>> A vast marine area in Brazil's extreme north, called the Foz do Amazonas Basin, may have some of the largest hidden deep sea oil reserves in all of South America. But oil companies hoping to drill there and strike it rich face plenty of challenges. Reuters' correspondent, Marta Nogueira, travelled there.
>> I'm in Brazil's extreme north in Oyapock City. If you look behind me, we can see the French Guiana and the Oyapock River. This river flows into the Atlantic Ocean waters on the coast of Amapas Estate where the major oil company Total plans to start to drill this year.
>> But what could derail Total's plans is a massive system of coral reefs, just miles away from where the French firm and its partners, BP and Brazilian state oil company Petroleo Brasileiro, plan to drill. Researchers say the reef, discovered just a year after Total's consortium paid $196 million to Brazil's government to explore part of the area, may be home to entirely new species, including a type of brightly colored tropical butterfly fish.
Environmentalist feared that a major oil discovery could entail widespread pollution in this sensitive region.>>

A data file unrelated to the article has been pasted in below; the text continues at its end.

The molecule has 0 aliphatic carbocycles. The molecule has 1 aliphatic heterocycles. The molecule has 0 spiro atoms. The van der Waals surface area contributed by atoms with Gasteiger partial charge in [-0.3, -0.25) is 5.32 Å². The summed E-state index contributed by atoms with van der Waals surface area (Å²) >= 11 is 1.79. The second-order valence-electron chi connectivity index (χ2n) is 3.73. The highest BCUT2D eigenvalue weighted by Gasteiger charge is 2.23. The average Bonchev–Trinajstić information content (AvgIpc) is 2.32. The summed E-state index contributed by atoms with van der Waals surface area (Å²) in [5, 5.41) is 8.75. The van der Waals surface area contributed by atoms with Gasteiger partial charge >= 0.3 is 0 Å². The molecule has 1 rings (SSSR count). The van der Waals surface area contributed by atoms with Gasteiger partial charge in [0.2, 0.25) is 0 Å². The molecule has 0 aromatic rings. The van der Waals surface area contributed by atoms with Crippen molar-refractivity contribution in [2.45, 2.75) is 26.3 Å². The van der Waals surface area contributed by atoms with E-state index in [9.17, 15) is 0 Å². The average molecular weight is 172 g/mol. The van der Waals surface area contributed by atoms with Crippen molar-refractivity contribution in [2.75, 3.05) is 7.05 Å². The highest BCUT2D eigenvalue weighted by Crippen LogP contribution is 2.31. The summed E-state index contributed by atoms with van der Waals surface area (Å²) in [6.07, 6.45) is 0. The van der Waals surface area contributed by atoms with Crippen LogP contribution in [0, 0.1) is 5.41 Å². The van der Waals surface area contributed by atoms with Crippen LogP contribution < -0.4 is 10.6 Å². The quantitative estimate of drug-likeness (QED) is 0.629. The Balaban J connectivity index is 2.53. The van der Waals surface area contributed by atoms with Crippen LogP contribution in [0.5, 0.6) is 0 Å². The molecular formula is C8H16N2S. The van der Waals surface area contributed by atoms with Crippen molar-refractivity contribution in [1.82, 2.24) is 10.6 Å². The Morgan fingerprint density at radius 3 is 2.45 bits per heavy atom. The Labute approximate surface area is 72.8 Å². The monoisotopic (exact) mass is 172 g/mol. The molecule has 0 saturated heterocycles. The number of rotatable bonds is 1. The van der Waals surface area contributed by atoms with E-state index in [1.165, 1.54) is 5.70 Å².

> It will be disturbing because if there is an oil spillage, bye bye, fish.
>> But desperate residents of Amapa are also eager for the potential benefits from the oil industry, hoping it brings jobs to a state with the highest unemployment rate last year. Still, fishermen in the region fear it may hurt their livelihoods.>>
What are we fishermen going to live off of? That will be disturbing, they are not being responsible in this sense.>> Brazil's federal environmental agency, IBAMA, is expected to give Total the green light to start drilling. But no word yet on when that could happen, as Brazil faces a balancing act between boosting the economy and protecting fragile ecosystems.